Speaking of Mark Knopfler, his score for the Princess Bride, which ends in the only vocal in the movie, "Storybook Love". Not only is the score fantastic, particularly the sword fight that is perfectly timed to the action, but the song and lyric hits every single emotion we felt watching the movie and the parallel love stories between Westley and Buttercup and Grandson and Grandpa. Love it.And a second for "Aquarius / Let the Sunshine In" at the end of The 40-Year Old Virgin. I was howling. The extended version is even better.
I see they listed Barber's Adagio for Strings (Platoon) at #4. Pretty much ruined that music for me, turning it into a piece of utter dread. And THAT reminded me of the ironic use of "What a Wonderful World" at the end of Good Morning Vietnam -- which also ruined the music for me.
Of course! Can't believe I forgot Down to Earth!
I had that soundtrack on cassette as a teen and listened to it many, many times. But I do remember being dismayed to learn that Knopfler didn't write that song. At least I remember learning it. Maybe i was wrong!
"My Way"-Sid Vicious at the end of Goodfellas
A couple of others: "Singin in the Rain" at the end of A Clockwork Orange, and "Mysteries of Love" during the final montage in Blue Velvet. Ooooh, and Nina Simone's "Just In Time" at the end of Before Sunset.
Willy DeVille is the performer and is sole credited writer on "Storybook Love," but Knopfler produced and played on the track and the song. DeVille talks about it before performing here.
Andy Williams' "Happy Heart" at the end of Shallow Grave.--bd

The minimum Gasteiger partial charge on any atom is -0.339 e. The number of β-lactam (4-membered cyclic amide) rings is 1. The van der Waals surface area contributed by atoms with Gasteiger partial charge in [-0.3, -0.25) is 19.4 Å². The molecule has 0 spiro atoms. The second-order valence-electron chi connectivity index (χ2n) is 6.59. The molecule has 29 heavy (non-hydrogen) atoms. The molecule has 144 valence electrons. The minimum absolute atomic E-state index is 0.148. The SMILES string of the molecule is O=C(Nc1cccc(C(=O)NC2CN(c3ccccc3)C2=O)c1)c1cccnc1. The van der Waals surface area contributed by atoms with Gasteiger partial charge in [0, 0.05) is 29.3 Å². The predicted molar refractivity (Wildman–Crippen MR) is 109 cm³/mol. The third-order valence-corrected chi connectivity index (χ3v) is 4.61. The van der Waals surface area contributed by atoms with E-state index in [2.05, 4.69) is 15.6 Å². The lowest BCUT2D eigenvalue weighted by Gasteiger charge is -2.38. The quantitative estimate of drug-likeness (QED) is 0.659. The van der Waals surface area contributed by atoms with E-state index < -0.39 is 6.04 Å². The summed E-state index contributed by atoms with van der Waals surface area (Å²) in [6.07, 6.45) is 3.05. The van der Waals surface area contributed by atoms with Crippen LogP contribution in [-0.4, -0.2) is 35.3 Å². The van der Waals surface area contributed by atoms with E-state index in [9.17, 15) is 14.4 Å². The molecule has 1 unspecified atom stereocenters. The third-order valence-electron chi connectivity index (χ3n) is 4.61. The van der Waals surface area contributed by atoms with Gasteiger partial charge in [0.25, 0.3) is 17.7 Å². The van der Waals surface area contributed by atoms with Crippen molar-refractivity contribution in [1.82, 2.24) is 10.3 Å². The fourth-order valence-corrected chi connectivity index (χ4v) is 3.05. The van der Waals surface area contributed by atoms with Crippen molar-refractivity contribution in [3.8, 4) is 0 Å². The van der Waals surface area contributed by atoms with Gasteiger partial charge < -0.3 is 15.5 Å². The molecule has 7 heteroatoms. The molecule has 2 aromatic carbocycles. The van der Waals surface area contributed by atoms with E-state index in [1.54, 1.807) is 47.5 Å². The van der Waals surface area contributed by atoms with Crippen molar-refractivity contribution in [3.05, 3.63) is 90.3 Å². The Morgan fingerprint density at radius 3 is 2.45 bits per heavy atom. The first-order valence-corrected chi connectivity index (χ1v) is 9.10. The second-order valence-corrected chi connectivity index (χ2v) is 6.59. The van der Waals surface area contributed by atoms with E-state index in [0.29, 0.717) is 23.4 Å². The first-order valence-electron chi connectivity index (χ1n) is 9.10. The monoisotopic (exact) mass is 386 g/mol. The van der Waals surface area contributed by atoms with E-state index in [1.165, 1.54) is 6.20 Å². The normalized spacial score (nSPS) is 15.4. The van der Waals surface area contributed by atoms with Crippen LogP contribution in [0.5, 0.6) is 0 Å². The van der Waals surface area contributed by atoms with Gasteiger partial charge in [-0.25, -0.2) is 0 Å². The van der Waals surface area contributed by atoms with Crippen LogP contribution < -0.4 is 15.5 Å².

As I read this, some things that came to mind:Sly & the Family Stone's cover of "Que Sera Sera" after Winona and the large girl walk off together at the end of Heathers;Donovan's "Season of the Witch" as Illeana Douglas skates in slow figure eights over Nicole Kidman in To Die For;Letters from Cleo covering "I Want You to Want Me" from the roof of the coolest high school building ever in "10 Things I Hate About You."
The Beach Boys' "Feel Flows" during the Almost Famous end credits.
Inception -- "Time." A perfect ending to Hans Zimmer's amazing score.
I just re-watched Meatballs this weekend for the 100th time, so I have to add "Are You Ready for the Summer." Because I am.
Argh - I didn't know that! Thanks for the correction. Willy should get all the credit. I still know all the words to that song.
"All Summer Long" by the Beach Boys at the end of American Graffitti. Works as a comment on the end of summer as Kurt's plane sails into the blue, and also to the passing of 50's Rock 'n Roll and the rise of Rock signified by the "surfing sh*t" as Milner would say and the start of the 60's proper.And I love the xylophone opening notes....
I second "Season of the Witch". I will never forget Douglas's smile.
This reminds me of a discussion some friends and I had about songs used in movies. We were listing songs that had been irrevocably changed by their use in movies or TV shows. Have we talked about that? Because I can't sing along to Tom Petty's "American Girl" anymore.
Get in the van!
It puts the lotion on its skin!
I'll admit it, that one made me cry.